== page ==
When it comes to Infrastructure as a Service - renting on-demand compute, storage and network resources that live in a multitenant virtualized public cloud - midsized businesses are jumping in with both feet. But large enterprises with their own well-established data centers are still dipping their toes in the water.
The overall usage of public cloud IaaS is certainly on the rise, according to industry analysts. But many large enterprises are moving at a very deliberate pace, one workload at a time.
"Most enterprises we work with are taking a hard look at where cloud fits into their operations. But it's not about putting one project out there and another one inside," says Edward Newman, senior director at EMC Consulting. "It's more about looking at each workload within each application and deciding based on performance, price, functionality and trust level which loads can be deployed in public, multi-tenant clouds.''
In a survey published in January of more than 600 enterprise and mid-market companies globally, only 27% said they were using public cloud IaaS services. That's up 10% from a similar survey published in early 2011. But 28% of respondents said they have no immediate plans to jump into the cloud, and another 24% said they haven't pulled the trigger on a cloud deployment yet, but plan to at some point in 2012.
Mark Bowker, senior analyst at Enterprise Strategy Group, which published the survey, summarizes the results this way: "Those three indicators combined show there is some good momentum behind widespread business adoption for public cloud infrastructure services, but we are not there yet.'' Bowker adds that he's generally quite bullish on the prospect of enterprises embracing the public cloud long term.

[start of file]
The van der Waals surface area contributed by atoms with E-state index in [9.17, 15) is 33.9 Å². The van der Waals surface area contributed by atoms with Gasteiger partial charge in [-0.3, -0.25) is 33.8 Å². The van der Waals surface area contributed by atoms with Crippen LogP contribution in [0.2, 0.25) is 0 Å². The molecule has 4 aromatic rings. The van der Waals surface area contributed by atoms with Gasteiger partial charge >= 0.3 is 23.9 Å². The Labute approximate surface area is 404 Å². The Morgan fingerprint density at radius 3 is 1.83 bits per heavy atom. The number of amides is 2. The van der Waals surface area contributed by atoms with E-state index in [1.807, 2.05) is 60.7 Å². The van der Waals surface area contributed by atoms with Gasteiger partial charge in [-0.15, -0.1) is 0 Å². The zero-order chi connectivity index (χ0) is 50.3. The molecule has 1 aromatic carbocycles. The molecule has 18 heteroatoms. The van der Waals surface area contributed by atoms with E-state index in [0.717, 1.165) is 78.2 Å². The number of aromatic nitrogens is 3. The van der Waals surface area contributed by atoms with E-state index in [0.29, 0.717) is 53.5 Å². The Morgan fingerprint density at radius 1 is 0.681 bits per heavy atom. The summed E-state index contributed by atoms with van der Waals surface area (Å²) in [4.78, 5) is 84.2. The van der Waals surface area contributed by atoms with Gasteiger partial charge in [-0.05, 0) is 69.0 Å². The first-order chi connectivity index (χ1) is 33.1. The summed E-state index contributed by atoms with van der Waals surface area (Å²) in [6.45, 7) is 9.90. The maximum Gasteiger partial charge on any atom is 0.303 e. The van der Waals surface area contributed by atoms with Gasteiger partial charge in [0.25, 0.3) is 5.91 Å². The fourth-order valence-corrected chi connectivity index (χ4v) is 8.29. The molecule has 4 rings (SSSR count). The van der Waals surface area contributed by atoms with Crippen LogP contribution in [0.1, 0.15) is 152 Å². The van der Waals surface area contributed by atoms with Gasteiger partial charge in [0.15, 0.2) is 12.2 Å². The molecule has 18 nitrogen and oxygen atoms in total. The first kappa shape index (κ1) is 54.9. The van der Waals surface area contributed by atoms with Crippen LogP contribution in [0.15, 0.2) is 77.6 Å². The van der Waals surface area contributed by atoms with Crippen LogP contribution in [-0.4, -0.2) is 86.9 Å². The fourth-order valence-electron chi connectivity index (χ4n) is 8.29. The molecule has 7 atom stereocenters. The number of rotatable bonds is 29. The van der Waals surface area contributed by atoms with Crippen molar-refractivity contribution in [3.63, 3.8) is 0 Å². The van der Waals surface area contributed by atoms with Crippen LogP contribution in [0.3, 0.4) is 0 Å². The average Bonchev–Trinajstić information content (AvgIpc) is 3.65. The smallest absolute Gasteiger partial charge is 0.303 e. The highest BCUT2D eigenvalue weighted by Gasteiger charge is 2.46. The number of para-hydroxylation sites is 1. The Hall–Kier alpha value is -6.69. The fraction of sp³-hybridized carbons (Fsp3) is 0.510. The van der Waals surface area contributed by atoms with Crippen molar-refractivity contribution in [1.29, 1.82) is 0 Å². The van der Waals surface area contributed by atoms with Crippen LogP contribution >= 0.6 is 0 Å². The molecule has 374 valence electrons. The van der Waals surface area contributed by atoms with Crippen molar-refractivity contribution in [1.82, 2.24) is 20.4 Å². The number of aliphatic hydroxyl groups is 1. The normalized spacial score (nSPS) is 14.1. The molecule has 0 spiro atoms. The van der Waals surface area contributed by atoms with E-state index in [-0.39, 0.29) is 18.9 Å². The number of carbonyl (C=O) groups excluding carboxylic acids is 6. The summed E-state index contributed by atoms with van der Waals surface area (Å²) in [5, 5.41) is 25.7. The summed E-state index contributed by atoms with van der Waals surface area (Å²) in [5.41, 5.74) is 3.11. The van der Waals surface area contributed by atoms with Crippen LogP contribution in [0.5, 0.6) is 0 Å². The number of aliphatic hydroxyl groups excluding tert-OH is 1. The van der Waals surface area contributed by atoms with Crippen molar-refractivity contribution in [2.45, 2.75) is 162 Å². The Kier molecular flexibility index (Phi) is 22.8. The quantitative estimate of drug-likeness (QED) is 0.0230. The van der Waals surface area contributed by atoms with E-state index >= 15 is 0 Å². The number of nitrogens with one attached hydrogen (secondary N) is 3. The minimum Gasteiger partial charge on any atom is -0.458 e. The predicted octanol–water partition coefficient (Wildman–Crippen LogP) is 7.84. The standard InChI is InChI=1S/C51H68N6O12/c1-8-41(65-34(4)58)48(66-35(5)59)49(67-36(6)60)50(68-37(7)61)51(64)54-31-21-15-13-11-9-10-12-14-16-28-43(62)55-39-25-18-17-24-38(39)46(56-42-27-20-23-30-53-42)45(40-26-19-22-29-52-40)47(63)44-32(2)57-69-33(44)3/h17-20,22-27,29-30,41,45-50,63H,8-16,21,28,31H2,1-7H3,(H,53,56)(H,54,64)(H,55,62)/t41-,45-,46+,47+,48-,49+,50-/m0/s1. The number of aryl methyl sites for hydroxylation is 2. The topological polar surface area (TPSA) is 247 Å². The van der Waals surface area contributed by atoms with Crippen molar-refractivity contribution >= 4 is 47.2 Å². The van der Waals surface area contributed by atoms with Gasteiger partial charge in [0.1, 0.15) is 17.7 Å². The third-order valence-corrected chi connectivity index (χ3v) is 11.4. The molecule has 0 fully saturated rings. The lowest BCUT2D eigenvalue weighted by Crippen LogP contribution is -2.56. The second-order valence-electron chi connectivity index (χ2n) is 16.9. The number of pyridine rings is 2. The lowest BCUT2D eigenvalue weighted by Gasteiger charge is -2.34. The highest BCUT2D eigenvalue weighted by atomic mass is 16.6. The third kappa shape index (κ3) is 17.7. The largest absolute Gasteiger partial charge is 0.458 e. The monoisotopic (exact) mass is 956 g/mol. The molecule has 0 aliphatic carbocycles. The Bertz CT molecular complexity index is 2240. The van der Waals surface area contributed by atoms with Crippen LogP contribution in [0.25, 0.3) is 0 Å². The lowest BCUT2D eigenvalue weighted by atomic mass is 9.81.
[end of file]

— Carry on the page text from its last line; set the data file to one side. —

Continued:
"Public cloud IaaS is rapidly becoming an accepted technology approach to doing business," adds Gartner vice president of research Lydia Leong. She published a Gartner Magic Quadrant on public cloud IaaS in December that profiled 20 vendors. Leong identified Amazon, Bluelock, CSC, Savvis and Terremark as market leaders, with Joyent and Rackspace as market visionaries and GoGrid, IBM, NaviSite and OpSource as challengers.
Enterprise deployment trends
While midsize businesses are more willing to outsource IT compute cycles en masse to public cloud IaaS providers, larger organizations are selectively testing the waters, using public IaaS primarily for these specific use cases:
1. For research and development projects and load testing.
2. As an opportunity to build and deploy new Web-based applications built to run natively in the cloud that are so compelling to the business that even the most conservative IT folks are willing to accept the perceived security risks, the subpar auditing capabilities and the lack of management tools associated with IaaS.
3. As a way for IT operations to move non-critical, legacy applications that are not subject to regulatory monitoring off expensive on-premise data center resources.
4. For specific line of business applications where the managers in those units want to act quickly on a new opportunity and don't want to wait for IT to provision internal resources.
5. As the underlying infrastructure for a software-as-a-service (SaaS) or platform as a service (PaaS) offering being consumed by the enterprise.
Gartner's Leong says early adopters have been very successful in theses types of selective rollouts over the past two years and are now poised to make public cloud IaaS a more mainstream practice in their companies.
IT gets out ahead
Paul Burns, founder of Neovise LLC, a Fort Collins, Colo.-based research firm specializing in cloud computing, says enterprises are now taking a more strategic planning approach for future use of the public cloud. "Yes, there are still pockets of rogue developers who think they don't need IT to build and test new virtualized applications, but there is much less of that these days," Burns says. "CIOs are now telling their teams to get a public cloud strategy in place and roll it all the way down to the workloads where it makes sense. Planning helps contain cloud sprawl."
IT managers using public cloud IaaS are quick to extol its virtues. They point to the delivered upon promise of instantaneous scaling that both provides elasticity to handle peak workloads and gives IT an overall "can do" image when other departments come to them to explore technology driven initiatives.